The Steelers and the NFL as a whole have become increasingly vigilant to the importance of mental health and wellbeing.

Scotland-Williamson added: “In terms of being able to see what the awareness is like from an NFL perspective, there’s a lot of structure in terms of your rookie year and having rookie development meetings about managing your personal lives so they don’t spill over onto the field and understanding that you can reach out to people.

“I think the biggest thing that I’ve realised is that the whole mask of masculinity doesn’t need to be there. You can still be a strong, powerful man but accept you struggle with some things or there might be days that you feel down and there’s nothing wrong with that.

“Because it does happen, especially with the amount of pressure you’re under on a daily basis.”

Former Carolina Panthers wide receiver Steve Smith Sr. has spoken openly in the past about his battle with depression, describing how he felt ‘trapped, inferior and alone’ despite his success on the field. Iconic American swimmer Michael Phelps, who won an all-time Olympic record 23 gold medals in his career, has admitted he considered suicide after the 2012 Olympics having struggled with depression.

Scotland-Williamson believes the growing honesty surrounding mental health in professional sport can be vital in helping anybody who may find themselves dealing with negative thoughts.

“As athletes you can use that platform for good really, because I speak to a few guys who are with the NFL Academy back home and had the chance to talk to them about the mental side because I’ve been through it,” he said.

“I’ve been through a down period where I was finding my feet as a professional and as a man. At 20, 21-years-old you think you’re ready to conquer the world, but if you get rocked a bit you don’t really know who you are in a concrete fashion.

“That’s what all the mental work allowed me to cement for myself. I always make sure say, especially to young kids 17 and below, that it’s okay to feel down sometimes, it’s okay to struggle sometimes. I think it’s noticing that from rugby and football, people are much more open with expressing that now.”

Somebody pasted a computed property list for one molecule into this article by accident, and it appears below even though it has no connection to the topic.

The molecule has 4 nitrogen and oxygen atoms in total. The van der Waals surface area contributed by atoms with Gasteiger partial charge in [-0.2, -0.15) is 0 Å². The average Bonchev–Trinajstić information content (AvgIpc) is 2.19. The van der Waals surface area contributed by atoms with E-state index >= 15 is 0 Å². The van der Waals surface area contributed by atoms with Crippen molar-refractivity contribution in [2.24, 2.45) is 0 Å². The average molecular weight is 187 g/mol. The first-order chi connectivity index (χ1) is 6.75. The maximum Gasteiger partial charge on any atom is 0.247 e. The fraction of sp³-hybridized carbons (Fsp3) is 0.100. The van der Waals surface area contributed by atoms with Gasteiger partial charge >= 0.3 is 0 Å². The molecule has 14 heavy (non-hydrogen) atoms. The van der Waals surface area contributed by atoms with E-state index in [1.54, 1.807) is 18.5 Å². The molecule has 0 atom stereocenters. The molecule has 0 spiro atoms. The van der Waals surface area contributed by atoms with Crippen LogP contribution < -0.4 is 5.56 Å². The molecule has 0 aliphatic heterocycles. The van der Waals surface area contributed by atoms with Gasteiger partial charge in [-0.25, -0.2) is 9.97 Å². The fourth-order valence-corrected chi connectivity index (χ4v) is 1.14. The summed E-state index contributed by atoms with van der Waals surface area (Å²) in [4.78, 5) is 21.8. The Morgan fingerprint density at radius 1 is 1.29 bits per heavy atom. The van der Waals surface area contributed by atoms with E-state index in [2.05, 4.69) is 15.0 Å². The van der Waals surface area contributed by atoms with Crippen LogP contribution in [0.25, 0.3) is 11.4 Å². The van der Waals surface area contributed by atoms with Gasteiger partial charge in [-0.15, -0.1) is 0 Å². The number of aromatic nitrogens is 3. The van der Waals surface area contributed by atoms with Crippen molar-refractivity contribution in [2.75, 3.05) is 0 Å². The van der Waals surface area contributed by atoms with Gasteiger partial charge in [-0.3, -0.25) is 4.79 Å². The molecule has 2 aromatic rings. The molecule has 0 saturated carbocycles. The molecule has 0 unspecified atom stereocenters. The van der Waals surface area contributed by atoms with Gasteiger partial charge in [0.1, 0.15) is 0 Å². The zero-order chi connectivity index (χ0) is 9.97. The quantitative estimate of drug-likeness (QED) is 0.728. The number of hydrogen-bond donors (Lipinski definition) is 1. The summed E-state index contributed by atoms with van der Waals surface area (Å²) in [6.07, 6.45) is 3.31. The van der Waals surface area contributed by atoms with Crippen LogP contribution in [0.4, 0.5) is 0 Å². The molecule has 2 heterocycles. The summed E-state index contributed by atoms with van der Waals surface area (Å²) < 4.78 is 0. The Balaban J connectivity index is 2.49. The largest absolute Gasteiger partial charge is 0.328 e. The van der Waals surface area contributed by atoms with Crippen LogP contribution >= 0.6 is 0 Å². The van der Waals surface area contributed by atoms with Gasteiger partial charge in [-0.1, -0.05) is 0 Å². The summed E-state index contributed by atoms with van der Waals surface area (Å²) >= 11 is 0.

The gridiron development model in America makes working towards an NFL career routine from early childhood. For many, football is all they know. For many, football is all they have and all they have ever considered.

“Especially with the nature of the NFL, guys are playing from five, six-years-old,” said Scotland-Williamson. “You’re a top recruit in high school, a top recruit in college, top prospect coming out so you’ve always been the best.

“Suddenly you get thrown into a shark pit where everyone has that background and everyone is elite. Somebody said to me the other day ‘even the worst player on a roster is world class’.

“That’s the reality we live in and every year there is someone trying to take your place.”

Besides the intensity of nationwide competition posing as a challenge in itself, it’s not uncommon for athletes to find adapting to life beyond sport difficult.

“You work from five to 22, 23-years-old and play a few years in the league, then suddenly you’ve got the next 50 years of your life to live when all you’ve focused on is that one thing,” added Scotland-Williamson.

“Some people do make it to that level, some don’t, it’s about being able to understand and manage those levels of expectation. It’s being able to keep that perspective that there is a life beyond your current profession and pursuit.”

The NFL recognised addressed this in the new collective bargaining agreement, which will see the establishment of a new network of hospitals provide former players with no-cost mental health services, along with screenings and orthopedic care. It also ensures that the pensions of former players will increase by 50 percent.

He continued: “Ultimately, you’re a person as well and that’s a thing people need to have balance with as well, because it’s easy to lose yourself in the system where you think your whole life is on your win or loss column.

“But you have to remember that it extends beyond that, otherwise when it’s taken away, where else do you have to go?”